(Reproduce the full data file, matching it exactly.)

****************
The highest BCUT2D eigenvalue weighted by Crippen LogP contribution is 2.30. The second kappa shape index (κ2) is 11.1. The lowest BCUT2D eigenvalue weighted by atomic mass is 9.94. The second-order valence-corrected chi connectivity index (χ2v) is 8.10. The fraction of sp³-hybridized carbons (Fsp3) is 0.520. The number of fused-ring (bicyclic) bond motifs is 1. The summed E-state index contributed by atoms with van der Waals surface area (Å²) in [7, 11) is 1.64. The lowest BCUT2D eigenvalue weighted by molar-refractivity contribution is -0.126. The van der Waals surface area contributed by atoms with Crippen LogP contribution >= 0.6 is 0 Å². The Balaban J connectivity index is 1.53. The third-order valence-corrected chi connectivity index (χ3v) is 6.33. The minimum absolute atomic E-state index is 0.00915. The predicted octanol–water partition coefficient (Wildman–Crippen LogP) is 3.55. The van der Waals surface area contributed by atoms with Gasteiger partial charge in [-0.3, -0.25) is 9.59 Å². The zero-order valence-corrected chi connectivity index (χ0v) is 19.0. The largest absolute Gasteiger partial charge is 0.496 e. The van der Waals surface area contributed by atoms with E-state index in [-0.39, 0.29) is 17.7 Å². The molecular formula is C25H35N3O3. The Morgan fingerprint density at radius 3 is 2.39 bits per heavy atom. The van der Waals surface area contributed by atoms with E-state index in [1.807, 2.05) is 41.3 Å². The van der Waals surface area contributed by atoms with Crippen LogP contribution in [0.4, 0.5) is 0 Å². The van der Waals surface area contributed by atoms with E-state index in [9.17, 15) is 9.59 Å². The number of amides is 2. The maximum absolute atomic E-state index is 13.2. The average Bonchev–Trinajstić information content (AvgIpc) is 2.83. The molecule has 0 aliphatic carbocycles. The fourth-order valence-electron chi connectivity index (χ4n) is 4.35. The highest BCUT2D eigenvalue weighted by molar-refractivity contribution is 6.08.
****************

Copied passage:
The highest BCUT2D eigenvalue weighted by Crippen LogP contribution is 2.30. The second kappa shape index (κ2) is 11.1. The lowest BCUT2D eigenvalue weighted by atomic mass is 9.94. The second-order valence-corrected chi connectivity index (χ2v) is 8.10. The fraction of sp³-hybridized carbons (Fsp3) is 0.520. The number of fused-ring (bicyclic) bond motifs is 1. The summed E-state index contributed by atoms with van der Waals surface area (Å²) in [7, 11) is 1.64. The lowest BCUT2D eigenvalue weighted by molar-refractivity contribution is -0.126. The van der Waals surface area contributed by atoms with Crippen LogP contribution >= 0.6 is 0 Å². The Balaban J connectivity index is 1.53. The third-order valence-corrected chi connectivity index (χ3v) is 6.33. The minimum absolute atomic E-state index is 0.00915. The predicted octanol–water partition coefficient (Wildman–Crippen LogP) is 3.55. The van der Waals surface area contributed by atoms with Gasteiger partial charge in [-0.3, -0.25) is 9.59 Å². The zero-order valence-corrected chi connectivity index (χ0v) is 19.0. The largest absolute Gasteiger partial charge is 0.496 e. The van der Waals surface area contributed by atoms with E-state index in [-0.39, 0.29) is 17.7 Å². The molecular formula is C25H35N3O3. The Morgan fingerprint density at radius 3 is 2.39 bits per heavy atom. The van der Waals surface area contributed by atoms with E-state index in [1.807, 2.05) is 41.3 Å². The van der Waals surface area contributed by atoms with Crippen LogP contribution in [0.4, 0.5) is 0 Å². The van der Waals surface area contributed by atoms with E-state index in [9.17, 15) is 9.59 Å². The number of amides is 2. The maximum absolute atomic E-state index is 13.2. The average Bonchev–Trinajstić information content (AvgIpc) is 2.83. The molecule has 0 aliphatic carbocycles. The fourth-order valence-electron chi connectivity index (χ4n) is 4.35. The highest BCUT2D eigenvalue weighted by molar-refractivity contribution is 6.08.